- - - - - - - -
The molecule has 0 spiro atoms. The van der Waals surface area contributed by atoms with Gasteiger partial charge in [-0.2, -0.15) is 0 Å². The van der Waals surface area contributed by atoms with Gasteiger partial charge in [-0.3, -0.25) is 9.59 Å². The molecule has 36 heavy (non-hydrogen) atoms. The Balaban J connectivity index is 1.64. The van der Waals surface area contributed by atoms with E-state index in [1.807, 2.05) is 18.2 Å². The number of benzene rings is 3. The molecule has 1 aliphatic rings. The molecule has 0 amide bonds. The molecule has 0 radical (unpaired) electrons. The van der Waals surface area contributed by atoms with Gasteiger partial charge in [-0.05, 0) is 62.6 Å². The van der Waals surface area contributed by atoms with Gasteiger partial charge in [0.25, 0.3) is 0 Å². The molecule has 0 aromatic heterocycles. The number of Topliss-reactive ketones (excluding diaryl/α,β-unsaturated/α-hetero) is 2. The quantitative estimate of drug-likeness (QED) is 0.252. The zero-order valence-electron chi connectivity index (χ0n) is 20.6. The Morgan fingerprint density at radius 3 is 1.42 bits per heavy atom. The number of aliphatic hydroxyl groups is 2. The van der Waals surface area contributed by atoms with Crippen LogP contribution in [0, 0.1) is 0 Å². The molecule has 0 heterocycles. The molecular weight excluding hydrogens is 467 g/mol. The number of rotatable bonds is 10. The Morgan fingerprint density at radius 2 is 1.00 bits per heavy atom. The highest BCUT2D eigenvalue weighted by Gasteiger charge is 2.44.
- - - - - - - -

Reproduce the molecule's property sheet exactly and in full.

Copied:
The molecule has 0 spiro atoms. The van der Waals surface area contributed by atoms with Gasteiger partial charge in [-0.2, -0.15) is 0 Å². The van der Waals surface area contributed by atoms with Gasteiger partial charge in [-0.3, -0.25) is 9.59 Å². The molecule has 36 heavy (non-hydrogen) atoms. The Balaban J connectivity index is 1.64. The van der Waals surface area contributed by atoms with E-state index in [1.807, 2.05) is 18.2 Å². The number of benzene rings is 3. The molecule has 1 aliphatic rings. The molecule has 0 amide bonds. The molecule has 0 radical (unpaired) electrons. The van der Waals surface area contributed by atoms with Gasteiger partial charge in [-0.05, 0) is 62.6 Å². The van der Waals surface area contributed by atoms with Gasteiger partial charge in [0.25, 0.3) is 0 Å². The molecule has 0 aromatic heterocycles. The number of Topliss-reactive ketones (excluding diaryl/α,β-unsaturated/α-hetero) is 2. The quantitative estimate of drug-likeness (QED) is 0.252. The zero-order valence-electron chi connectivity index (χ0n) is 20.6. The Morgan fingerprint density at radius 3 is 1.42 bits per heavy atom. The number of aliphatic hydroxyl groups is 2. The van der Waals surface area contributed by atoms with Crippen LogP contribution in [0, 0.1) is 0 Å². The molecule has 0 heterocycles. The molecular weight excluding hydrogens is 467 g/mol. The number of rotatable bonds is 10. The Morgan fingerprint density at radius 2 is 1.00 bits per heavy atom. The highest BCUT2D eigenvalue weighted by Gasteiger charge is 2.44.